More on Green Building

Our Director of Environmental Initiatives had a favorite saying.  “There’s no such place as away.”  I get it.  We’re all drowning in plastic.  We poison our water and air.  The Planet Earth documentaries make it clear humans leave a path of destruction wherever we roam.  But we all need a place to live and there are less impactful ways to build homes, along with almost everything else we do as people and businesses and governments in 21st century America.

photo credit to http://www.hazardouswasteexperts.com

We put the “no such thing as away” into practice when we de-constructed part of the old Northstar-at-Tahoe base village.  I have a plaque somewhere showing the ceremonial removal of the hands from the clock on the clocktower building.  We didn’t use a wrecking ball.  I don’t remember anything being demolished.  We literally took the building apart piece by piece and there was a company in the Bay Area who was willing to buy all the raw materials and re-sell them.  I was under the impression they had a massive junkyard somewhere in Oakland where small builders could come shop for secondhand supplies at a discount.

It’s cool to think you can re-use many of the parts and materials from an old building.  I’ve certainly seen the high-end homes using century old recycled barn planks as trophy flooring.  And I’ve also read the stories of thieves looting new construction sites for raw materials like copper.  On the other hand, I have also seen many on-line of videos of old hospitals and hotels being blasted and destroyed and crumbling to earth in a cloud of dust.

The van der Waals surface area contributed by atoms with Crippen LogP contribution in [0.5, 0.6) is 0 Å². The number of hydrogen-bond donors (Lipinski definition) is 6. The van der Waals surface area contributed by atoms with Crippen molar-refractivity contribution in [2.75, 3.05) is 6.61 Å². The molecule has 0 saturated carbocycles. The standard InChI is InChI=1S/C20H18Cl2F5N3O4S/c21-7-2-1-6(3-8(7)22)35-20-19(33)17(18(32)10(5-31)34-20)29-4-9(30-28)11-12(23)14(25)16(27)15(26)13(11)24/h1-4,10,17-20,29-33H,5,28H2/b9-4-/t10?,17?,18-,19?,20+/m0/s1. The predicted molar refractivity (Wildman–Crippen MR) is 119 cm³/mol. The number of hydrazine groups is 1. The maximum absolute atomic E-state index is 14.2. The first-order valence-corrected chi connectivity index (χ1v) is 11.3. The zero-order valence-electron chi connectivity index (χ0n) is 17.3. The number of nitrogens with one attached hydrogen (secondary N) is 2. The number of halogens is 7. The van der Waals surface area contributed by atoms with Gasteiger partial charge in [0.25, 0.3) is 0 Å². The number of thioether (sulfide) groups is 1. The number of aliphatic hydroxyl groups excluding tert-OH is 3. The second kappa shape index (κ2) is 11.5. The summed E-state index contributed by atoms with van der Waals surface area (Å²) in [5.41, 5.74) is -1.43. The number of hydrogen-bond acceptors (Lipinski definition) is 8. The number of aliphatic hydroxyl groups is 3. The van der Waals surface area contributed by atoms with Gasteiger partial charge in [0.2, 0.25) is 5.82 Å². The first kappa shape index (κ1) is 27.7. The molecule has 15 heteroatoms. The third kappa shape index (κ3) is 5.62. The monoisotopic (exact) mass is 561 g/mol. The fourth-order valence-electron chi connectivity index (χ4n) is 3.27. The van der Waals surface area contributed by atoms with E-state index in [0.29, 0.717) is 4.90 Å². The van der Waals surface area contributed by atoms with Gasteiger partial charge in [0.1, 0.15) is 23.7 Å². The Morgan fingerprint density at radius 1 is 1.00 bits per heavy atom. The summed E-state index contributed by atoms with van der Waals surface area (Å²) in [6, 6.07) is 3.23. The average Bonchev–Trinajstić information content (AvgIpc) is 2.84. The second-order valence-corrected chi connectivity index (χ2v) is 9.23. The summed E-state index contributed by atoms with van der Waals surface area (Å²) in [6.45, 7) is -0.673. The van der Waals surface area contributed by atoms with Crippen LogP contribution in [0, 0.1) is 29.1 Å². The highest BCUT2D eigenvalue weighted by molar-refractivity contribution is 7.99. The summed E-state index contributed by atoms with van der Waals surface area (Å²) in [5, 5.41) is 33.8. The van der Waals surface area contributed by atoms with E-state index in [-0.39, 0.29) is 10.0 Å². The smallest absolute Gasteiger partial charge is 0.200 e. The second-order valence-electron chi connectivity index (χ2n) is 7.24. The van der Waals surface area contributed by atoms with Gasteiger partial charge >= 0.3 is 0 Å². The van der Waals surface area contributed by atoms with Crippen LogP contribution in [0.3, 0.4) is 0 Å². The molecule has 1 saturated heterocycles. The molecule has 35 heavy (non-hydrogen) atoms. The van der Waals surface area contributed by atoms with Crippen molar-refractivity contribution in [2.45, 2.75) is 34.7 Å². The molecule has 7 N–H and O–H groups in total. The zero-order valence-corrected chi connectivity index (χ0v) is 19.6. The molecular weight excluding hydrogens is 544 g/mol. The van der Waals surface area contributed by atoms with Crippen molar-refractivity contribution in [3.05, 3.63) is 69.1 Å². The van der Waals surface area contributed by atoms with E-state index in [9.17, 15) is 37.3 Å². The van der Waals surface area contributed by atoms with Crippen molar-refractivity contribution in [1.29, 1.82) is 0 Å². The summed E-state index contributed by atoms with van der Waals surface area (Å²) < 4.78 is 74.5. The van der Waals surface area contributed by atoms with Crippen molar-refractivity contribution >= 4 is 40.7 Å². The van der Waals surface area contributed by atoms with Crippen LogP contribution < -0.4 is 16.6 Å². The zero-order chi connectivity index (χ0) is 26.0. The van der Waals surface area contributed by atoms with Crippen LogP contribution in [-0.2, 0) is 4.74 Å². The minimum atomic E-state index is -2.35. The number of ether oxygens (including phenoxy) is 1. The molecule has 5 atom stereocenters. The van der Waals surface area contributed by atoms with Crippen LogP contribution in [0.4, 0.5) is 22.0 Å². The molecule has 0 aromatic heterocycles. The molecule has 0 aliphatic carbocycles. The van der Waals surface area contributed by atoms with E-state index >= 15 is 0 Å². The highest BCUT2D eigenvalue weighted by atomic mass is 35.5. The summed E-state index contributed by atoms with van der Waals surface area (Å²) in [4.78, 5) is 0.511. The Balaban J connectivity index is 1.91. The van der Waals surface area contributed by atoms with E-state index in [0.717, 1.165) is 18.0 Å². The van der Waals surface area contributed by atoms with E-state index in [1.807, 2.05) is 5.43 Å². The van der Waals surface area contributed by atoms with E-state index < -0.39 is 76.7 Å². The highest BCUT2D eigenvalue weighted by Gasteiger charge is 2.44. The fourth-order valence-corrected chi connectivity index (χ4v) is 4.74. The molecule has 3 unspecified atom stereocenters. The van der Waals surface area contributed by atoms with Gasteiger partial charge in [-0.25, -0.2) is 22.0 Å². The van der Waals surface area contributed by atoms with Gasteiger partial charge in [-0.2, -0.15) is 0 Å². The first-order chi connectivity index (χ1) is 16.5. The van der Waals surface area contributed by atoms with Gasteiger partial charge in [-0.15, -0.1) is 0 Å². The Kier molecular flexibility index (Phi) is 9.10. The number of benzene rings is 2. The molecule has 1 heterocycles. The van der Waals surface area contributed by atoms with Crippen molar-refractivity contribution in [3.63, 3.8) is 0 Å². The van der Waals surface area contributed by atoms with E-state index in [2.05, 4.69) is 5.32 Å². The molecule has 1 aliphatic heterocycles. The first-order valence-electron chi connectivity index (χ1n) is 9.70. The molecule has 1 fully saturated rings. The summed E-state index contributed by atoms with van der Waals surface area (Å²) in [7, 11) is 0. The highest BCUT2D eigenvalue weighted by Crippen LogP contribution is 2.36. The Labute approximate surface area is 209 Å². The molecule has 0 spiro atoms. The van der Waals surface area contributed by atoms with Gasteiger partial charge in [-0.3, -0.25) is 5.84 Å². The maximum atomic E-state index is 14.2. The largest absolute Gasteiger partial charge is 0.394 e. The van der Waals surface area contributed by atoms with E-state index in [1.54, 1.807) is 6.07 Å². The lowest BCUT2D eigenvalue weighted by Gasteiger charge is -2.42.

photo credit to http://www.vegas.com

I’m not sure where the breaking point is.  I know one of the measurement criteria in obtaining green status for new construction is to eliminate waste created by recycling and to incorporate recycled materials.

The US Green Building Council awards buildings LEED certification based on levels of green.  LEED is Leadership in Energy and Environmental Design.  There are different levels ranging from LEED certified to LEED platinum.  The more elements you can incorporate into new buildings the higher up you can climb on the scale.  It is a point of pride to achieve these standards and they’re not easy.

The problem with residential development though is I don’t think consumers will pay more to buy a LEED home even though it costs more to build, and costs to go through the certification process.  We thought it was a compelling story for the Bay Area market in the early 2000s but while you might feature the story in the sales gallery it didn’t exactly translate into higher sales prices.  It might have been a feel- good factor and a story that got people interested, but certainly not a negotiating point.

With a commercial building the scale of utility savings over the years in a green building can really add up but it doesn’t translate in a compelling way to smaller unit.  In California at least it seems the government is already stepping in to accelerate requirements for green building on a smaller scale.

We did make one green build decision that back-fired big time.  It was a classic example of “no good deed goes unpunished.”  We used recycled rail ties that had been conserved at the bottom of the Great Salt Lake from the time of the transcontinental railroad as siding.  Obviously, the ties were recovered and cut up to make a decorative and supposedly weather proof siding.  It was green.  It was a cool story.  It was new.

photo credit to http://www.amusingplanet.com